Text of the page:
ATLANTA, Ga. (WALB) - Secretary of State Brad Raffensperger is partnering with the Georgia Department of Transportation (GDOT) to recruit poll workers for elections in November.
The secretary said this partnership with GDOT is to ensure county elections officials have the staff they need on and in the weeks before election day.
“The Georgia Department of Transportation will help us reach a wide range of Georgians to help recruit poll workers for election day,” said Raffensperger. “When COVID-19 swept through Georgia, Georgia’s elderly poll workers stayed home to minimize their exposure to the pandemic. Through these partnerships, like the one with the Georgia Department of Transportation, we will be able to recruit younger poll workers and help provide a safe and easy experience for Georgia’s voters in November.”
“Georgia DOT is pleased to assist the Georgia Office of the Secretary of State in sharing essential poll worker recruitment information to ensure there are adequate numbers of poll workers to serve voters on election day,” said GDOT Commissioner Russell R. McMurry.
Georgia poll workers were on average above 65 years old. When the COVID-19 pandemic swept through the United States, this particularly vulnerable population understandably opted to stay home and avoid the risk of exposure to the virus.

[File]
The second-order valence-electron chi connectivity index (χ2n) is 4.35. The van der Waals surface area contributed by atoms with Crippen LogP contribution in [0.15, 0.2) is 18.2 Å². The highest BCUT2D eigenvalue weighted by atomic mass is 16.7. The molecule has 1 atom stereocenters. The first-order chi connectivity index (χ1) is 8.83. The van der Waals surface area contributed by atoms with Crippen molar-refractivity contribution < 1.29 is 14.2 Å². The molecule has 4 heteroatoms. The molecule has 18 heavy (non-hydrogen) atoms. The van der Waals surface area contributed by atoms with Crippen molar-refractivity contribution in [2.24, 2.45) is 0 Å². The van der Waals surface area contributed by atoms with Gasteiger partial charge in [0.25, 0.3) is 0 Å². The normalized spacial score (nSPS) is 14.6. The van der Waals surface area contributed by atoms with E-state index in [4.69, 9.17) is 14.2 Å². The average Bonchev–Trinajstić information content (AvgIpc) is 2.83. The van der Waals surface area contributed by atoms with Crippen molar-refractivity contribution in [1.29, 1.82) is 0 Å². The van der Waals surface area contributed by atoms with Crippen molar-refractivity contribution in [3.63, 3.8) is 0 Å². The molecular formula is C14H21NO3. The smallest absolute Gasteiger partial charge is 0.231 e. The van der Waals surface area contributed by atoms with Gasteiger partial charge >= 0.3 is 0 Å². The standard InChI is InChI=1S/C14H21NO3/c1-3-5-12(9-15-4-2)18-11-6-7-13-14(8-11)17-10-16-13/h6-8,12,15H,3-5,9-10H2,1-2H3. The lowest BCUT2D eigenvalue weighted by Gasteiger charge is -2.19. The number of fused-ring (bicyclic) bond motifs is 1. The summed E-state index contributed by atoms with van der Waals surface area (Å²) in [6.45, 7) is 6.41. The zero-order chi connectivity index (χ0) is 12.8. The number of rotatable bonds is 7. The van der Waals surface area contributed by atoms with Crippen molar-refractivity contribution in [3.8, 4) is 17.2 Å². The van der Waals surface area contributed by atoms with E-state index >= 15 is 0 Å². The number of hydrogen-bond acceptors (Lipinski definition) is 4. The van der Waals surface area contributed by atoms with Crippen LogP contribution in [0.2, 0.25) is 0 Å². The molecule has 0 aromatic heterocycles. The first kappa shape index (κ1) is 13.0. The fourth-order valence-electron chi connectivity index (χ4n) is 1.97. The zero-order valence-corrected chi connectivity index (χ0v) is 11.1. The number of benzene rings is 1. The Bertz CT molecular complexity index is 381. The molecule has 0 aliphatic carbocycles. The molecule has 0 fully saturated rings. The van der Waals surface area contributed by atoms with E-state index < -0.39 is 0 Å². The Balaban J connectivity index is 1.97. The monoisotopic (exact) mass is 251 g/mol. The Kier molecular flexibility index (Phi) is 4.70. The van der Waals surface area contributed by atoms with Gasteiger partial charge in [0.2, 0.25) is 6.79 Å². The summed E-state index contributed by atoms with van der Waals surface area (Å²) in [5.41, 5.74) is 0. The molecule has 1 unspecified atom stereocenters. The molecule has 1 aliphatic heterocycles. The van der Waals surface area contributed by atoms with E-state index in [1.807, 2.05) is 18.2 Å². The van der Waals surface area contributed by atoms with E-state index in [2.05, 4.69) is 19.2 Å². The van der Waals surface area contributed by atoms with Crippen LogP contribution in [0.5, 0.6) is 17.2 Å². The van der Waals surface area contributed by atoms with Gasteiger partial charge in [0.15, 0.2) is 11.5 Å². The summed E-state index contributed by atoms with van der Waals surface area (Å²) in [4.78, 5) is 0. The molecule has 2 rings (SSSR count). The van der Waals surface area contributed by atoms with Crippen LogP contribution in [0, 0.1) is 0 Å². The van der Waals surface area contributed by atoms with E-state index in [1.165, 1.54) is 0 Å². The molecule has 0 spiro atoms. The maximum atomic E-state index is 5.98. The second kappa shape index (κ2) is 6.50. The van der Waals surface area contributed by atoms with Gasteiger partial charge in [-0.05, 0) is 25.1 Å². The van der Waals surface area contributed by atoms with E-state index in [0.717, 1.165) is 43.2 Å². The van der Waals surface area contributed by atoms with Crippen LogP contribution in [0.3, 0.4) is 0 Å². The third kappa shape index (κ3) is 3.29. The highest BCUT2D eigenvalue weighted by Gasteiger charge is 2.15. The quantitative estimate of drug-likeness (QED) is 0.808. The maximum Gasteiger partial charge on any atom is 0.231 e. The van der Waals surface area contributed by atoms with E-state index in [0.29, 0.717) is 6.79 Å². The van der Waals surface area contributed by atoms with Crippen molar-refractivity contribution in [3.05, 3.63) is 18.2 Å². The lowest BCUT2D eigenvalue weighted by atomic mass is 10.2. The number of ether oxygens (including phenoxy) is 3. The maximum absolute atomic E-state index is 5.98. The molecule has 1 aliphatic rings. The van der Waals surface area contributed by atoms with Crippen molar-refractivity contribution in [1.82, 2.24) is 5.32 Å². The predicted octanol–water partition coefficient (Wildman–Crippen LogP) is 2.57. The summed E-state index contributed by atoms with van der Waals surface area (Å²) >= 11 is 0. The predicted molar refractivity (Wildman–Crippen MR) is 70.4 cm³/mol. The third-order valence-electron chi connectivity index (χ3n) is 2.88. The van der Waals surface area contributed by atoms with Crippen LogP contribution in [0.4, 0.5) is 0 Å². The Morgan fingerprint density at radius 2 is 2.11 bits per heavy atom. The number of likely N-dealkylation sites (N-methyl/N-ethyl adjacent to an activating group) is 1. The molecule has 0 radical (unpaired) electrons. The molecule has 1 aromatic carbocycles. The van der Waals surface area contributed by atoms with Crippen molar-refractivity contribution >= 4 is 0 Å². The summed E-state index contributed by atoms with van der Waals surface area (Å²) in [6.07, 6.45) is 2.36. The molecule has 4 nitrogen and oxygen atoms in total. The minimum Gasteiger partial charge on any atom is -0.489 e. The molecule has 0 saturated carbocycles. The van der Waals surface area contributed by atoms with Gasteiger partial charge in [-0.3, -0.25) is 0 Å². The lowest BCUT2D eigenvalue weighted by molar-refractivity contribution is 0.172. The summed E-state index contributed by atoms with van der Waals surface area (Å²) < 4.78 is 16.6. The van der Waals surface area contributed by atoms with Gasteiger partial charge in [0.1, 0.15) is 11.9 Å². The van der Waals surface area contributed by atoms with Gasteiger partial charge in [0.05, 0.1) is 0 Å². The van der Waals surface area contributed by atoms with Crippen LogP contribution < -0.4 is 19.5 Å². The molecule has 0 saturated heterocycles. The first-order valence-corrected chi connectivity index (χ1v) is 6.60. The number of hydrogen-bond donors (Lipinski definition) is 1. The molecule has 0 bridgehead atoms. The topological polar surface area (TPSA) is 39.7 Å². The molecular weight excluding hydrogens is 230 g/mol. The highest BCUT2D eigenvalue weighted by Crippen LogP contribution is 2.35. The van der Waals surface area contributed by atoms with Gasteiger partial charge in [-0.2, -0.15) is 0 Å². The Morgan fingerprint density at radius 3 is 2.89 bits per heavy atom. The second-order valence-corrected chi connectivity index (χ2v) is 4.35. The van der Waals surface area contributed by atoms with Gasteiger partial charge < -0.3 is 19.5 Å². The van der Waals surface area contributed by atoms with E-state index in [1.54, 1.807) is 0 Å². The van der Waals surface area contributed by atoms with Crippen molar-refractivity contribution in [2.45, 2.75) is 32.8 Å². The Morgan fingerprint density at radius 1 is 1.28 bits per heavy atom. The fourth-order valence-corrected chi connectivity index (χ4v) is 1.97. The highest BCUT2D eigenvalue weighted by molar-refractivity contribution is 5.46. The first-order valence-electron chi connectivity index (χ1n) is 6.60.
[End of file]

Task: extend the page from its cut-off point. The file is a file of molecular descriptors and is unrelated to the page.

As a result, polling locations across the state were short-staffed on election day and limited in their ability to train new poll workers due to the constraints of the pandemic.
To fill this gap, Secretary Raffensperger said he is partnering with numerous organizations in the state to help recruit younger, less-at-risk populations to staff the polls on election day. By working with a wide array of private and nonprofit organizations, Raffensperger is hoping to reach new areas of Georgia to pull people off of the sidelines.
On June 9, Georgia saw record turnout for a statewide general primary election. Notwithstanding a state record for absentee ballots cast by mail, Georgia saw over 800,000 people vote on election day itself. More than 300,000 voted early, in person, during Georgia’s three weeks of early voting, according to a press release by the secretary of state office.
In-person voting remains as important as ever. Looking forward to November, turnout is expected to be as much as three times as high.
This means county officials need a stable of young poll workers to step up and help their communities on election day.